Photo Credit: Kurdistan
Kurds (illustration).

Some 300 Shiite and Sunni leaders met over the weekend in a conference in Arbil, the capital of the Kurdish region of Iraq, and called on their country to join the initiative of the Abrahamic Accords and establish full diplomatic relations with Israel.

One of the participants, Sahar al-Tai, who serves as the head of research at the Iraqi federal government’s culture ministry, read a closing statement that declared, “We demand our integration into the Abraham Accords. Just as these agreements provide for diplomatic relations between the signatories and Israel, we also want normal relations with Israel.”


“No force, local or foreign, has the right to prevent this call,” she added.

The conference was organized by The Center for Peace Communications, which, according to its Facebook page, “works through media, schools, and centers of spiritual and moral leadership in the Middle East and North Africa to roll back divisive ideologies and foster a mindset of inclusion and engagement.”

Joseph Braude, an Iraqi Jew who heads the US-based Center for Peace Communication, said the participants were tribal leaders, military personnel, intellectuals, and writers from six Iraqi provinces: Baghdad, Mosul, Saladin, al-Ambar, Diala, and Babylon.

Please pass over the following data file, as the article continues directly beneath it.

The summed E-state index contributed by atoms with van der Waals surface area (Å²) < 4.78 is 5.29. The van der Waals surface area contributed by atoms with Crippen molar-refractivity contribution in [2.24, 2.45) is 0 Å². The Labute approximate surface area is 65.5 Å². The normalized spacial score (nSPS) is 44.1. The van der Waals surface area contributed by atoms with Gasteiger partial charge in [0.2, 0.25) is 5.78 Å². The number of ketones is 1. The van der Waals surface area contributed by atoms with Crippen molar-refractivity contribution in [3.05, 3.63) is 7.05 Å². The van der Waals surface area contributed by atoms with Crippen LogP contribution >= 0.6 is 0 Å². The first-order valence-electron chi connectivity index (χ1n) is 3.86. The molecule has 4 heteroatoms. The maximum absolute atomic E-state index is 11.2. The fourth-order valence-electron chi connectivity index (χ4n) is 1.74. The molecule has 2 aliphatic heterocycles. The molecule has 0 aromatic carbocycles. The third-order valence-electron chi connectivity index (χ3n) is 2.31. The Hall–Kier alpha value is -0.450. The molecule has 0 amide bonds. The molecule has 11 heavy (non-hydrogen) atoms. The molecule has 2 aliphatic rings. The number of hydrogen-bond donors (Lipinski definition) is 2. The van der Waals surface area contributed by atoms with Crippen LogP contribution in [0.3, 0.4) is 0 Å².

Braude is a Senior Fellow at the Middle East Program of the Foreign Policy Research Institute, and a Senior Fellow at the Al-Mesbar Center for Studies and Research in Dubai.

Braude retweeted Robert Satloff’s comment saying “in historical terms, this Iraq conference was perhaps the most significant citizen-inspired, people-to-people act of peacemaking in history. Let’s salute these brave Iraqis, who now return to their homes across the country to face Iran-backed militias and other extremists.”

Iraq’s federal government rejected the call for normalization and said the conference was an “illegal meeting,” and “was not representative of the population’s view nor that of residents in Iraqi cities, in whose name these individuals purported to speak.”

An Iraqi lawmaker said the peace conference participants were “traitors in the eyes of the law,” and Shiite cleric Moqtada Sadr called on the government to “arrest all the participants.”

Meanwhile, at least one prominent Israeli spoke at the conference, Chemi Peres, the son of the late Shimon Peres who heads a foundation that was established by his father.

Sheikh Rissan al-Halboussi from Anbar province said that “normalization with Israel is now a necessity.”


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